Almaden Lake Cleanup Options Under Review

Water contains mercury from the historic Almaden Quicksilver Mines

Neighbors want to save Almaden Lake. The Santa Clara Valley Water District says it wants to save Almaden Lake. The only debate is over how to do that.

The problem is the creek that feeds Almaden Lake, Alamitos Creek, contains mercury from the historic Almaden Quicksilver Mines.

The water district is now studying several options to keep the mercury out of Almaden Lake.

One option is to build a canal through the middle of the lake to connect the Alamitos Creek directly to the Guadalupe River.  Another is to convert the lake into three separate lakes.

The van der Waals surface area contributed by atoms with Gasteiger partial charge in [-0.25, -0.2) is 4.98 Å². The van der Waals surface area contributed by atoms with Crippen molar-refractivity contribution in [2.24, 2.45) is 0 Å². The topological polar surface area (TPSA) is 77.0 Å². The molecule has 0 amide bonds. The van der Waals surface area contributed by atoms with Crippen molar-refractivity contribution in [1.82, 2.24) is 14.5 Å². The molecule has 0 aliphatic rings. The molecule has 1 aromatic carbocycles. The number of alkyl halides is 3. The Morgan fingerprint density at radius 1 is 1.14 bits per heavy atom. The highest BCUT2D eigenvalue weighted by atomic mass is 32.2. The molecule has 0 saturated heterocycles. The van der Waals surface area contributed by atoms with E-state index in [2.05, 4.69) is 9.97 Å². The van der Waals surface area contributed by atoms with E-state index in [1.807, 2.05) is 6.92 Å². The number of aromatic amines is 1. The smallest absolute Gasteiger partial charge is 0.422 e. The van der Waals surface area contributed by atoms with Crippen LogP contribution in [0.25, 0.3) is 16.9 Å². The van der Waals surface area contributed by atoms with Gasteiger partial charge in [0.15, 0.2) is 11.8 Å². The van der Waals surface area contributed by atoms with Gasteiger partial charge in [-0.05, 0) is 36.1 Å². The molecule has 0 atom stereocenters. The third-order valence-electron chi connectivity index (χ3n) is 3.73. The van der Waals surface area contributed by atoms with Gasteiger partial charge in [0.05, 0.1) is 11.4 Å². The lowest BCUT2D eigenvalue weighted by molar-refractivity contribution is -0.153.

But other options would require the water district to fill in part of the lake with dirt, and that’s what opponents don’t want.

"We’re afraid some of it will become turf and we’ll lose our lake," said Bernadette Troyan, a homeowner who lives near the Almaden Lake. "We’re also afraid for our safety because the lake is used for fire protection."

"If we do nothing the regional water quality control board will come back to us with an abatement order," said Rechelle Blank, the water district’s project manager.

An abatement order would force the water district to find a solution immediately—with no time for debate.

An alternative plan, an oxygenation system pilot program, has pushed back the water district's timetable for determining the best option, Blank told the San Jose Mercury News. Feedback on that pilot program is expected in December.

The study team hopes to send the local board its recommendation in another year, after all studies are complete. 

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